For most consumers, label wording such as “grass-fed “or “pasture-raised” conjures images of humanely raised livestock lazily feeding in a rustic barnyard, but that’s not necessarily the case.

Leeway in labelling claims granted to food marketers under federal labelling regulations sometimes results in consumers not getting a clear picture of how animals were raised and the product was made.

Pederson's Natural Farms’ Vice President Neil Dudley said Pederson’s Natural Farms sees package labeling as an ideal venue to inform shoppers about the company’s products and how they’re produced, including treatment of their animals. However, he added that in his view not every company labels its food with the same clarity in mind, aware that what they put on their label might create an image that isn’t completely accurate.

With bringing some clarity to labelling claims in mind, Dudley recently hosted panelists in a discussion as part of Pederson's Natural Farms’ Working Better To Do Better ongoing series of free webinars, where Pederson's Natural Farms seeks to bring transparency to food industry practices and claims.

Take “pasture raised,” for example.

The U.S. Department of Agriculture’s Food Safety Inspection Service doesn’t have specific guidelines for the meaning of the term and instead asks that companies’ labeling define what they mean by using the wording (with supporting documentation for FSIS to verify the claims), said panelist Kristin McNeely, who specializes in animal-raising claims with labeling at USDA.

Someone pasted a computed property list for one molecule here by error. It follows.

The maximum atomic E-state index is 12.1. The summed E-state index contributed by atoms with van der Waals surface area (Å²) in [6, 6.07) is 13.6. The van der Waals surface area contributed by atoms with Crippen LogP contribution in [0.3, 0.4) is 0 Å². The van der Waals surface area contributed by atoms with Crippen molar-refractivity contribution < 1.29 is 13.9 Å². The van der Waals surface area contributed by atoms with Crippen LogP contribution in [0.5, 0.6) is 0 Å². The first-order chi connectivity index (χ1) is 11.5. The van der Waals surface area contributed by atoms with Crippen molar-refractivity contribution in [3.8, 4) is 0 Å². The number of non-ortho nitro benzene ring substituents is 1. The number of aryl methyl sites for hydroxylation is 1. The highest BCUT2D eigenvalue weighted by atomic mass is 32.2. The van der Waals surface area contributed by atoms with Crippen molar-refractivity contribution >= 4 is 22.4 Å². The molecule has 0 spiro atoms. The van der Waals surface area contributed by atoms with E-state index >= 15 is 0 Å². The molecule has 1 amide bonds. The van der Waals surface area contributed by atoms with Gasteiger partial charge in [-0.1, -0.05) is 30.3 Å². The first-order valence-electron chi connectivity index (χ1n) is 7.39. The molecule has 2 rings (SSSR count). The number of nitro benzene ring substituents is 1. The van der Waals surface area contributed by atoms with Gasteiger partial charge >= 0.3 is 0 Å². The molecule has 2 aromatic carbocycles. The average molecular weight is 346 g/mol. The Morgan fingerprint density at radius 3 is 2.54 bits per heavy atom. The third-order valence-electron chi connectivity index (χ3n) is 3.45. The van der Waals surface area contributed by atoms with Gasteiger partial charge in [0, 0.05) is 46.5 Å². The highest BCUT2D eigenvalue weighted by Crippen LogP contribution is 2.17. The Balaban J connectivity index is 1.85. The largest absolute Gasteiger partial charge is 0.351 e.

Dudley said that example is a perfect illustration of the reality that companies face when crafting labeling claims. USDA is in charge of evaluating “pasture raised” claims on product labels, but there isn’t a written standard but rather a rule that says if a company is going to use the wording it must define what it means on the label so consumers can understand it.

There’s a lot of gray area and it’s species-specific, said panelist Lance Avery, owner of Chicago-based Big Fork Brands, a family-owned company that markets bacon sausage, flexitarian sausage, craft pork jerky and pork snack sticks. Big Fork Brands sources meat from small family farmers in Iowa who raise heritage hogs outdoors without the use of antibiotics.

“Uncured” is another term that can easily be misunderstood by consumers.

“Uncured” must be used on labeling for products that normally would be required to use FSIS-specified curing agents such as nitrites, McNeely said.

Sounds clear enough, but Dudley said the issue is clouded when consumers look for information on “uncured” products on the Internet and find sources claiming it means sugar free or smoked.

“Humanely raised” is another term not regulated by FSIS, requiring it to be defined on the label and supported with documentation, McNeely said

“Everyone under the sun has a different opinion on it,” Avery said of how marketers seek to define “humanely raised.”

He said he avoids using the term because of the legal gray areas surrounding it, adding that in his experience it’s best to stick with facts and avoid emotion-based claims.

 “We don’t just blindly approve any definition,” McNeely said. “It has to be truthful and not misleading.”

The next webinar in the series (scheduled for 3 p.m. CST on May 4) will be about how consumer buying of value-added products like humanely raised and grass-fed is trending upward.